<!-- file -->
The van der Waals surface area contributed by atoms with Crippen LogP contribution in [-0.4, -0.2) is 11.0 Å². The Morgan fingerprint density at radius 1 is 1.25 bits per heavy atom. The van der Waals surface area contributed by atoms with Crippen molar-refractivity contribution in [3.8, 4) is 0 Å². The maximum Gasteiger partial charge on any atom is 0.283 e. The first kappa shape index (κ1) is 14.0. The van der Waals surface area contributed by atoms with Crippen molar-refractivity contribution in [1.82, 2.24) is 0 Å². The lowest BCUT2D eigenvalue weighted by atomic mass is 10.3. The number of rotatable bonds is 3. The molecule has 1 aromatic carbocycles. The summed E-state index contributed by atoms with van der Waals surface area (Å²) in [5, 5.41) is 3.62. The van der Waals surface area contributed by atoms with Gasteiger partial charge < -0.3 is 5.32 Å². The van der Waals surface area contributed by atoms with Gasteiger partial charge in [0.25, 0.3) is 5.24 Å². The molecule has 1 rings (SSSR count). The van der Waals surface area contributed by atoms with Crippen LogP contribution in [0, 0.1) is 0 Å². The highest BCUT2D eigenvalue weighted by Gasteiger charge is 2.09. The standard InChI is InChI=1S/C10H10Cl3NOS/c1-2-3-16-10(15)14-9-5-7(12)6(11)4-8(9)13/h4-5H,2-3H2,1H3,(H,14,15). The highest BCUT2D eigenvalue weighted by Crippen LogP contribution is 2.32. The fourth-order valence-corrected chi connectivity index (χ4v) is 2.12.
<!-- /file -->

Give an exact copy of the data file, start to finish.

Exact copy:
The van der Waals surface area contributed by atoms with Crippen LogP contribution in [-0.4, -0.2) is 11.0 Å². The Morgan fingerprint density at radius 1 is 1.25 bits per heavy atom. The van der Waals surface area contributed by atoms with Crippen molar-refractivity contribution in [3.8, 4) is 0 Å². The maximum Gasteiger partial charge on any atom is 0.283 e. The first kappa shape index (κ1) is 14.0. The van der Waals surface area contributed by atoms with Crippen molar-refractivity contribution in [1.82, 2.24) is 0 Å². The lowest BCUT2D eigenvalue weighted by atomic mass is 10.3. The number of rotatable bonds is 3. The molecule has 1 aromatic carbocycles. The summed E-state index contributed by atoms with van der Waals surface area (Å²) in [5, 5.41) is 3.62. The van der Waals surface area contributed by atoms with Gasteiger partial charge < -0.3 is 5.32 Å². The van der Waals surface area contributed by atoms with Gasteiger partial charge in [0.25, 0.3) is 5.24 Å². The molecule has 1 rings (SSSR count). The van der Waals surface area contributed by atoms with Crippen LogP contribution in [0, 0.1) is 0 Å². The highest BCUT2D eigenvalue weighted by Gasteiger charge is 2.09. The standard InChI is InChI=1S/C10H10Cl3NOS/c1-2-3-16-10(15)14-9-5-7(12)6(11)4-8(9)13/h4-5H,2-3H2,1H3,(H,14,15). The highest BCUT2D eigenvalue weighted by Crippen LogP contribution is 2.32. The fourth-order valence-corrected chi connectivity index (χ4v) is 2.12.